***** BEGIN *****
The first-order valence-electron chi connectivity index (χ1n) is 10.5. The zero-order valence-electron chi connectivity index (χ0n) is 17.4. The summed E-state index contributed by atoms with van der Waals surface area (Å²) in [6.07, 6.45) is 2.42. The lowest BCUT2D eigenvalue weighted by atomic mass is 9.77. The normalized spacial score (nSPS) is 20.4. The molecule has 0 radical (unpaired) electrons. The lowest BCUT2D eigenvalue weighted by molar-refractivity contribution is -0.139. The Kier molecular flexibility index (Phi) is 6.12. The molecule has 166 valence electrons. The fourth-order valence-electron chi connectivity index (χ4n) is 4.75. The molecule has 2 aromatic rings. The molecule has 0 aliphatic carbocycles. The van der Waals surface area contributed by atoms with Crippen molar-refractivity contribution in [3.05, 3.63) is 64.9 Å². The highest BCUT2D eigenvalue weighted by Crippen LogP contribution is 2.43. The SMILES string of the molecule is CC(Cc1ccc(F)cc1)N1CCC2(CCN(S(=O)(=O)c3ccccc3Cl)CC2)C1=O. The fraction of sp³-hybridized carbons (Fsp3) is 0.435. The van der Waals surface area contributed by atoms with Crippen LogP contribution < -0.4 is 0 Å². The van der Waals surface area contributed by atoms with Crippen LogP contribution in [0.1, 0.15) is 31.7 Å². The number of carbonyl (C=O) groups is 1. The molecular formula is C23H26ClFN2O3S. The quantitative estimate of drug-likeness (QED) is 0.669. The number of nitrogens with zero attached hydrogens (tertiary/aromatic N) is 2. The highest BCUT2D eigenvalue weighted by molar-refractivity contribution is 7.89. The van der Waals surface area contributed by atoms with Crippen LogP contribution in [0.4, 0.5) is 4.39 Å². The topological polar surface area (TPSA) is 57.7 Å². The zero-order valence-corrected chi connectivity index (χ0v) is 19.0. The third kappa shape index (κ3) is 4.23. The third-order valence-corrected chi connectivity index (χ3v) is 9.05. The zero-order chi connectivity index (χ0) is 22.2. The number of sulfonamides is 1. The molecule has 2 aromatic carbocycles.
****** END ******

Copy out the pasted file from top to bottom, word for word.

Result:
The first-order valence-electron chi connectivity index (χ1n) is 10.5. The zero-order valence-electron chi connectivity index (χ0n) is 17.4. The summed E-state index contributed by atoms with van der Waals surface area (Å²) in [6.07, 6.45) is 2.42. The lowest BCUT2D eigenvalue weighted by atomic mass is 9.77. The normalized spacial score (nSPS) is 20.4. The molecule has 0 radical (unpaired) electrons. The lowest BCUT2D eigenvalue weighted by molar-refractivity contribution is -0.139. The Kier molecular flexibility index (Phi) is 6.12. The molecule has 166 valence electrons. The fourth-order valence-electron chi connectivity index (χ4n) is 4.75. The molecule has 2 aromatic rings. The molecule has 0 aliphatic carbocycles. The van der Waals surface area contributed by atoms with Crippen molar-refractivity contribution in [3.05, 3.63) is 64.9 Å². The highest BCUT2D eigenvalue weighted by Crippen LogP contribution is 2.43. The SMILES string of the molecule is CC(Cc1ccc(F)cc1)N1CCC2(CCN(S(=O)(=O)c3ccccc3Cl)CC2)C1=O. The fraction of sp³-hybridized carbons (Fsp3) is 0.435. The van der Waals surface area contributed by atoms with Crippen LogP contribution < -0.4 is 0 Å². The van der Waals surface area contributed by atoms with Crippen LogP contribution in [0.1, 0.15) is 31.7 Å². The number of carbonyl (C=O) groups is 1. The molecular formula is C23H26ClFN2O3S. The quantitative estimate of drug-likeness (QED) is 0.669. The number of nitrogens with zero attached hydrogens (tertiary/aromatic N) is 2. The highest BCUT2D eigenvalue weighted by molar-refractivity contribution is 7.89. The van der Waals surface area contributed by atoms with Crippen LogP contribution in [0.4, 0.5) is 4.39 Å². The topological polar surface area (TPSA) is 57.7 Å². The zero-order valence-corrected chi connectivity index (χ0v) is 19.0. The third kappa shape index (κ3) is 4.23. The third-order valence-corrected chi connectivity index (χ3v) is 9.05. The zero-order chi connectivity index (χ0) is 22.2. The number of sulfonamides is 1. The molecule has 2 aromatic carbocycles.